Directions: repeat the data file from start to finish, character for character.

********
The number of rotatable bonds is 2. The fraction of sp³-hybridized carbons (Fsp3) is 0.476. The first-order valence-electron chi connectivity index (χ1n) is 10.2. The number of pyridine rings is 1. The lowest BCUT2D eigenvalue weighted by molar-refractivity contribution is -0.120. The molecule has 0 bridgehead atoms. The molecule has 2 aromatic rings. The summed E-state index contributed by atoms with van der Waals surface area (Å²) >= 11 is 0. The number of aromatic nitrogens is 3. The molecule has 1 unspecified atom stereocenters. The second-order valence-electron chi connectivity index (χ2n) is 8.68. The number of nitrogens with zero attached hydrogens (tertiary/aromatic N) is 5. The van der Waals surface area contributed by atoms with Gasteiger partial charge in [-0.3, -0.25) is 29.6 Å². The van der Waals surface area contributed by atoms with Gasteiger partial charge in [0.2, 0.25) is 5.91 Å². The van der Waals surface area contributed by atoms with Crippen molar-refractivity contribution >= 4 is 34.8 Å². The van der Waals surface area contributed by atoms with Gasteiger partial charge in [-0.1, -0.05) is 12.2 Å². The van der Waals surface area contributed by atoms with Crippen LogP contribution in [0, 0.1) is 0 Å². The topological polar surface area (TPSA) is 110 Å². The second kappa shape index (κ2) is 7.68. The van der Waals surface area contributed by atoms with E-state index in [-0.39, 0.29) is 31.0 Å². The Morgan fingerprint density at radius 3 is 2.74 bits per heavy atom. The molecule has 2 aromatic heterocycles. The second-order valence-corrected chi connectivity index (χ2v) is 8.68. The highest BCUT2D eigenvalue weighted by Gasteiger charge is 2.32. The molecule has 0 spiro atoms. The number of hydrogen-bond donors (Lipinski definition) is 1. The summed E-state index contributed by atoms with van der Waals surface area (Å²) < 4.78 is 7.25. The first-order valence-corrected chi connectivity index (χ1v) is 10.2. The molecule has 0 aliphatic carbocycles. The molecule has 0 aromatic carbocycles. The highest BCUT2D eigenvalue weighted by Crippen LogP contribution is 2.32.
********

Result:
The number of rotatable bonds is 2. The fraction of sp³-hybridized carbons (Fsp3) is 0.476. The first-order valence-electron chi connectivity index (χ1n) is 10.2. The number of pyridine rings is 1. The lowest BCUT2D eigenvalue weighted by molar-refractivity contribution is -0.120. The molecule has 0 bridgehead atoms. The molecule has 2 aromatic rings. The summed E-state index contributed by atoms with van der Waals surface area (Å²) >= 11 is 0. The number of aromatic nitrogens is 3. The molecule has 1 unspecified atom stereocenters. The second-order valence-electron chi connectivity index (χ2n) is 8.68. The number of nitrogens with zero attached hydrogens (tertiary/aromatic N) is 5. The van der Waals surface area contributed by atoms with Gasteiger partial charge in [-0.3, -0.25) is 29.6 Å². The van der Waals surface area contributed by atoms with Gasteiger partial charge in [0.2, 0.25) is 5.91 Å². The van der Waals surface area contributed by atoms with Crippen molar-refractivity contribution >= 4 is 34.8 Å². The van der Waals surface area contributed by atoms with Gasteiger partial charge in [-0.1, -0.05) is 12.2 Å². The van der Waals surface area contributed by atoms with Crippen LogP contribution in [0, 0.1) is 0 Å². The topological polar surface area (TPSA) is 110 Å². The second kappa shape index (κ2) is 7.68. The van der Waals surface area contributed by atoms with E-state index in [-0.39, 0.29) is 31.0 Å². The Morgan fingerprint density at radius 3 is 2.74 bits per heavy atom. The molecule has 2 aromatic heterocycles. The second-order valence-corrected chi connectivity index (χ2v) is 8.68. The highest BCUT2D eigenvalue weighted by Gasteiger charge is 2.32. The molecule has 0 spiro atoms. The number of hydrogen-bond donors (Lipinski definition) is 1. The summed E-state index contributed by atoms with van der Waals surface area (Å²) < 4.78 is 7.25. The first-order valence-corrected chi connectivity index (χ1v) is 10.2. The molecule has 0 aliphatic carbocycles. The molecule has 0 aromatic carbocycles. The highest BCUT2D eigenvalue weighted by Crippen LogP contribution is 2.32.